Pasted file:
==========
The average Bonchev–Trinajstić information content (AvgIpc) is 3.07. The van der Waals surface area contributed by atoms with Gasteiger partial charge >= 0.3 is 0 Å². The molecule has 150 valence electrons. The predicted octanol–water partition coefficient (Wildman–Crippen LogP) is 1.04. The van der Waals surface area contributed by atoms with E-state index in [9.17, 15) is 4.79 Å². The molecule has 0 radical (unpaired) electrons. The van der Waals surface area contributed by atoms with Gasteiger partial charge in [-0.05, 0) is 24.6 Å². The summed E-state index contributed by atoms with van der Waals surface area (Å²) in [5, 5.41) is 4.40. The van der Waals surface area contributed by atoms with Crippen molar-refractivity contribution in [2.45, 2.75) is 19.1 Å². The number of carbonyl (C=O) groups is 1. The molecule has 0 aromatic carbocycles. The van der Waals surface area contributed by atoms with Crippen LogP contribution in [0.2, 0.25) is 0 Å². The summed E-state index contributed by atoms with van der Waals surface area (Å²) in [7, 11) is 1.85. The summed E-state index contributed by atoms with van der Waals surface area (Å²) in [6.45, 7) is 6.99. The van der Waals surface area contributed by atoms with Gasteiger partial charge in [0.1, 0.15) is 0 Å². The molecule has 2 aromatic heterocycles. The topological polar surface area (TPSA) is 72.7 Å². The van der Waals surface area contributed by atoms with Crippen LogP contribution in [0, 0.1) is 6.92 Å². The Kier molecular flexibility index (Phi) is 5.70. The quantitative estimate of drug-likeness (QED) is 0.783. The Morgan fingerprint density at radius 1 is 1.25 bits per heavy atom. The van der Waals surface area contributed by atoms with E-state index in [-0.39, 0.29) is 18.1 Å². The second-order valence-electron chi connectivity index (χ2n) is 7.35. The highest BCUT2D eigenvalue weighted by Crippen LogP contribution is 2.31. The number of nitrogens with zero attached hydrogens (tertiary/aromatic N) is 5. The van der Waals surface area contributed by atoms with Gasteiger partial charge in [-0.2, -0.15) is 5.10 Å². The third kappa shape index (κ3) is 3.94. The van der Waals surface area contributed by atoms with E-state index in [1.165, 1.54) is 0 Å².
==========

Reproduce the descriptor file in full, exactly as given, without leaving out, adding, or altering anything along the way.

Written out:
The average Bonchev–Trinajstić information content (AvgIpc) is 3.07. The van der Waals surface area contributed by atoms with Gasteiger partial charge >= 0.3 is 0 Å². The molecule has 150 valence electrons. The predicted octanol–water partition coefficient (Wildman–Crippen LogP) is 1.04. The van der Waals surface area contributed by atoms with E-state index in [9.17, 15) is 4.79 Å². The molecule has 0 radical (unpaired) electrons. The van der Waals surface area contributed by atoms with Gasteiger partial charge in [-0.05, 0) is 24.6 Å². The summed E-state index contributed by atoms with van der Waals surface area (Å²) in [5, 5.41) is 4.40. The van der Waals surface area contributed by atoms with Crippen molar-refractivity contribution in [2.45, 2.75) is 19.1 Å². The number of carbonyl (C=O) groups is 1. The molecule has 0 aromatic carbocycles. The van der Waals surface area contributed by atoms with Crippen LogP contribution in [0.2, 0.25) is 0 Å². The summed E-state index contributed by atoms with van der Waals surface area (Å²) in [7, 11) is 1.85. The summed E-state index contributed by atoms with van der Waals surface area (Å²) in [6.45, 7) is 6.99. The van der Waals surface area contributed by atoms with Gasteiger partial charge in [0.1, 0.15) is 0 Å². The molecule has 2 aromatic heterocycles. The topological polar surface area (TPSA) is 72.7 Å². The van der Waals surface area contributed by atoms with Crippen LogP contribution in [0, 0.1) is 6.92 Å². The Kier molecular flexibility index (Phi) is 5.70. The quantitative estimate of drug-likeness (QED) is 0.783. The Morgan fingerprint density at radius 1 is 1.25 bits per heavy atom. The van der Waals surface area contributed by atoms with E-state index in [-0.39, 0.29) is 18.1 Å². The second-order valence-electron chi connectivity index (χ2n) is 7.35. The highest BCUT2D eigenvalue weighted by Crippen LogP contribution is 2.31. The number of nitrogens with zero attached hydrogens (tertiary/aromatic N) is 5. The van der Waals surface area contributed by atoms with Gasteiger partial charge in [-0.2, -0.15) is 5.10 Å². The third kappa shape index (κ3) is 3.94. The van der Waals surface area contributed by atoms with E-state index in [1.165, 1.54) is 0 Å².